Powder coating is tough and lasts a long time when not exposed to strong forces that could chip it. Unfortunately, most powder-coated items are exposed to said forces at least once, if not more often. You've likely seen the effects of these forces; think of the powder-coated stairway banisters outside a building on a college campus with all their chips and divots from the occasional skateboard trick. There are ways to repair damaged powder coating, and which one you choose depends on the severity of the damage.
Patching for Small Chips and Scratches
Very small pits and scratches can be covered rather easily. The finished surface might not look as smooth as it did when it was freshly powder-coated, but the item will be fully coated with no spots where rust or other corrosion can take hold. Paint is often used, or you could find a sealant to protect the exposed material.
You can do the same for larger, isolated areas where the powder coating has been chipped away. You may be able to get the area sprayed with another layer of powder coating if it is big enough.
Coating Over the Existing Coating
If the item is damaged in several spots, you'll need to recover the entire item, and you can do this in two ways. One is to simply powder-coat again over everything. Some companies are not willing to do this, but others are. You won't see a smooth surface, but if all you're concerned about is covering a material like metal to prevent it from rusting or to otherwise insulate it, a quick re-coating could be an option.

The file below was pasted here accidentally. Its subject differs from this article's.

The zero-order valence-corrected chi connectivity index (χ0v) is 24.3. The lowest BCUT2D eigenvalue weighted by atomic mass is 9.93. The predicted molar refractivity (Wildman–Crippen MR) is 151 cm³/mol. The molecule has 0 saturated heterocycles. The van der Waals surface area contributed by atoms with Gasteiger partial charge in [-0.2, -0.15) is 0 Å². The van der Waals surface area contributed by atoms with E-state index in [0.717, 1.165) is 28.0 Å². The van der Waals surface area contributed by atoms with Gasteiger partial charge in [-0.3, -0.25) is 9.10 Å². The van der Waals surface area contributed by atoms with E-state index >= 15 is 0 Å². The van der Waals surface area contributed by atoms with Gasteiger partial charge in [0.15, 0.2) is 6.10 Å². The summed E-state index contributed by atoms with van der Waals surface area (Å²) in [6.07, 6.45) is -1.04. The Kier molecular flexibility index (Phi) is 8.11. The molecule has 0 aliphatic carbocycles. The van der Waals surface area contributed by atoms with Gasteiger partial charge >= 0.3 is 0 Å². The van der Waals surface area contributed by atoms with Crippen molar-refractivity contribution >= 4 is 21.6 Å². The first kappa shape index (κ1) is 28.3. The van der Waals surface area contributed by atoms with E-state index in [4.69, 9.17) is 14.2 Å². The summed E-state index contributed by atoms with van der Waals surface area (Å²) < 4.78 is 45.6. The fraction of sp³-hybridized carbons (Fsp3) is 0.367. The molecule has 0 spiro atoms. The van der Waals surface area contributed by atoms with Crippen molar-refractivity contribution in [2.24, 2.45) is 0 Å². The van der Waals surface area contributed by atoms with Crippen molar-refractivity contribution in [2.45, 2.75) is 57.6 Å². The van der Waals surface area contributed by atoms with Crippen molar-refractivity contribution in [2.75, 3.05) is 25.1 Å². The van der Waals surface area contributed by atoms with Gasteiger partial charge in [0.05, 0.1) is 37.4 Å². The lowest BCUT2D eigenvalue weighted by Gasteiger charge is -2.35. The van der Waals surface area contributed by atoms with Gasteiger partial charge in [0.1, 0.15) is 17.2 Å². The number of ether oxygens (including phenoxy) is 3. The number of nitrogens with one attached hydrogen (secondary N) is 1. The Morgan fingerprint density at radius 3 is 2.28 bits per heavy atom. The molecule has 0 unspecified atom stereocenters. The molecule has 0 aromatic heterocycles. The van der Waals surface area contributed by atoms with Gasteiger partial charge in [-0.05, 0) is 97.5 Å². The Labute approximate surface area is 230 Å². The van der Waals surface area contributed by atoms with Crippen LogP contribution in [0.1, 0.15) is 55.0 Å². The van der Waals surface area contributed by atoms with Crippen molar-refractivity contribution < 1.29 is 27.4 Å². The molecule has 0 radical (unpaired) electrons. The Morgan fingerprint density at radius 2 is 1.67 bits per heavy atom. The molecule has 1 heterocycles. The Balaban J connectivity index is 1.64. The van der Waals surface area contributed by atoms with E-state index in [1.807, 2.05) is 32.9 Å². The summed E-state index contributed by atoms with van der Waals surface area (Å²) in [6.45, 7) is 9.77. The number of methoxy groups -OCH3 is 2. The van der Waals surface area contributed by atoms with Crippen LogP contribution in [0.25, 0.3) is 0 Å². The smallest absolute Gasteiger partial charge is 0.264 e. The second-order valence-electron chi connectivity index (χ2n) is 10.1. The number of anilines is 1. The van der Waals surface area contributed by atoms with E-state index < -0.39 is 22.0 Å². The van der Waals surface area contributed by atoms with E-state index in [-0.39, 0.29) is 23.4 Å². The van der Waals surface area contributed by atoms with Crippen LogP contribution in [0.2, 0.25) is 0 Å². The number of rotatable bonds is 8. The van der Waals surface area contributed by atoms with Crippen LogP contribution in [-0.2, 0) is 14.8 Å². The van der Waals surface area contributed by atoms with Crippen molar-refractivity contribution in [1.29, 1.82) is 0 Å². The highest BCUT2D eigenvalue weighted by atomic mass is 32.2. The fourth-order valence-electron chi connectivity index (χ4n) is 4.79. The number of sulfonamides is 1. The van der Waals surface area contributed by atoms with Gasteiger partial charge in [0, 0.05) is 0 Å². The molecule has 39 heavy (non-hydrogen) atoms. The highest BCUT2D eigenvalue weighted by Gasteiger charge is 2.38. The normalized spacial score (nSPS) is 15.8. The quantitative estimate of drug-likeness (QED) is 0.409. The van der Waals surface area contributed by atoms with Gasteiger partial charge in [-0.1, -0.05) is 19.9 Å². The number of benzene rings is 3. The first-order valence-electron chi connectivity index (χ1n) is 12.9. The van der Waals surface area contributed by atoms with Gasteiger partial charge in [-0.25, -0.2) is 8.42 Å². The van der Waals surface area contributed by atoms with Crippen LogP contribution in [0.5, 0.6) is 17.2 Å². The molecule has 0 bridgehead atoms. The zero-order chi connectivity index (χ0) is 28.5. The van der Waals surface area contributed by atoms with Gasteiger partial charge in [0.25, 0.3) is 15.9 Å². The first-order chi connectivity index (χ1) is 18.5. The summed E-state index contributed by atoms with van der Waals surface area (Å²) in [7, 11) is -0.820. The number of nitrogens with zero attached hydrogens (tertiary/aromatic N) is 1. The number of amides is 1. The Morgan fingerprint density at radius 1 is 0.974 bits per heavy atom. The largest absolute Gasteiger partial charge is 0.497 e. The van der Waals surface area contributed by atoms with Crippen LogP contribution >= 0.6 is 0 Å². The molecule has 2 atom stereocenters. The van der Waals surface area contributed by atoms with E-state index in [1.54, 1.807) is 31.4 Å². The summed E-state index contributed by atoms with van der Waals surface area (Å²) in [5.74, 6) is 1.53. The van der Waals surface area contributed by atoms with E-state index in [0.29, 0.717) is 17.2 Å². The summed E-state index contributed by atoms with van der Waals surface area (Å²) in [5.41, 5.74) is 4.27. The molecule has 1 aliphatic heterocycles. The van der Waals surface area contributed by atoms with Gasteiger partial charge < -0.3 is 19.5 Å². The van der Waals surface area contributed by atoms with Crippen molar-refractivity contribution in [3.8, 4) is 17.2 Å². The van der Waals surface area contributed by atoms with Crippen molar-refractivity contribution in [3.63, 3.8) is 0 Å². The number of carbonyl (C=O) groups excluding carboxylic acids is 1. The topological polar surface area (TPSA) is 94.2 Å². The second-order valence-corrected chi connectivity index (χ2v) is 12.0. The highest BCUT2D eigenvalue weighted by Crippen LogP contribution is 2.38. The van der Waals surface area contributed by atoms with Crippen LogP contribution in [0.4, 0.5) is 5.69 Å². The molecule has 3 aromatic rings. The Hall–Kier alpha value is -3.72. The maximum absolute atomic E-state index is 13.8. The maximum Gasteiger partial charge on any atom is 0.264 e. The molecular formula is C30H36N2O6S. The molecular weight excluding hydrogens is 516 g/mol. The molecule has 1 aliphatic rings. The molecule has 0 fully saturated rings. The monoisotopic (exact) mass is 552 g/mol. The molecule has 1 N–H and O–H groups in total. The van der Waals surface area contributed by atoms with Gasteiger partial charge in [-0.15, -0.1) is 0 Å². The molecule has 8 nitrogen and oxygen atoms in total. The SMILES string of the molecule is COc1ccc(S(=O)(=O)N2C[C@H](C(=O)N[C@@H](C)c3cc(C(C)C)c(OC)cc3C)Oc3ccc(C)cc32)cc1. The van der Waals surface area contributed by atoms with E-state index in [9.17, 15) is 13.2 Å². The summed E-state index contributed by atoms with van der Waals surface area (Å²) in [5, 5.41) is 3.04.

Stripping Away Coating and Re-coating
The other option, and the one that most powder-coating companies will prefer, is to have the existing coat stripped away, such as by sandblasting, and then give the item a fresh powder-coat. This is absolutely your best option if looks are a concern. For example, if you need to powder-coat something that will be on display where many people can see it, sandblast the item to remove the current coating and give it a fresh coat.
It can be difficult to protect powder-coated items from everything, particularly if they are in public areas — skateboards, people absentmindedly picking at an already exposed edge of coating, and so on — so start asking powder-coating companies what they can do should you need to fix a flaw or some damage. That way, you'll already know what you need to do should you spot damage.